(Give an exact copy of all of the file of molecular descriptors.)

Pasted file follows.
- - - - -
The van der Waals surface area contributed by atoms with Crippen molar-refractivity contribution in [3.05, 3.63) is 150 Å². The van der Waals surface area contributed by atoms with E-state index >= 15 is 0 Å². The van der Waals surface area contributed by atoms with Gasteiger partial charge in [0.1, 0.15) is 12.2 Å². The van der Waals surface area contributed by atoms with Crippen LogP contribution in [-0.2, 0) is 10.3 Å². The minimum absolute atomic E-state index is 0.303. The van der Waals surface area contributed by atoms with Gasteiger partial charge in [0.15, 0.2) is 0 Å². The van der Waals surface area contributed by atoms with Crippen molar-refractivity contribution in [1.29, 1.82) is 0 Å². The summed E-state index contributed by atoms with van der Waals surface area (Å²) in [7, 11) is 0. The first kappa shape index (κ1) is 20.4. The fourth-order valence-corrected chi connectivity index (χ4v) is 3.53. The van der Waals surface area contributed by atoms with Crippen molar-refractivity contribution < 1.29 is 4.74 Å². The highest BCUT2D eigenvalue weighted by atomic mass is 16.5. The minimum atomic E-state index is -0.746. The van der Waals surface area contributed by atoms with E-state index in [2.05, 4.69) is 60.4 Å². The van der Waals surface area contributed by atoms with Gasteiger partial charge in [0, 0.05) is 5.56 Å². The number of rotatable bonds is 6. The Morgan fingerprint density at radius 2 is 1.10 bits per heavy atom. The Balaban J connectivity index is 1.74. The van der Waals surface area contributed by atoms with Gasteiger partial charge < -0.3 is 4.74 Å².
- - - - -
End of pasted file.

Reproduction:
The van der Waals surface area contributed by atoms with Crippen molar-refractivity contribution in [3.05, 3.63) is 150 Å². The van der Waals surface area contributed by atoms with E-state index >= 15 is 0 Å². The van der Waals surface area contributed by atoms with Gasteiger partial charge in [0.1, 0.15) is 12.2 Å². The van der Waals surface area contributed by atoms with Crippen LogP contribution in [-0.2, 0) is 10.3 Å². The minimum absolute atomic E-state index is 0.303. The van der Waals surface area contributed by atoms with Gasteiger partial charge in [0.15, 0.2) is 0 Å². The van der Waals surface area contributed by atoms with Crippen molar-refractivity contribution in [1.29, 1.82) is 0 Å². The summed E-state index contributed by atoms with van der Waals surface area (Å²) in [7, 11) is 0. The first kappa shape index (κ1) is 20.4. The fourth-order valence-corrected chi connectivity index (χ4v) is 3.53. The van der Waals surface area contributed by atoms with Crippen molar-refractivity contribution < 1.29 is 4.74 Å². The highest BCUT2D eigenvalue weighted by atomic mass is 16.5. The minimum atomic E-state index is -0.746. The van der Waals surface area contributed by atoms with E-state index in [2.05, 4.69) is 60.4 Å². The van der Waals surface area contributed by atoms with Gasteiger partial charge in [0, 0.05) is 5.56 Å². The number of rotatable bonds is 6. The Morgan fingerprint density at radius 2 is 1.10 bits per heavy atom. The Balaban J connectivity index is 1.74. The van der Waals surface area contributed by atoms with Gasteiger partial charge < -0.3 is 4.74 Å².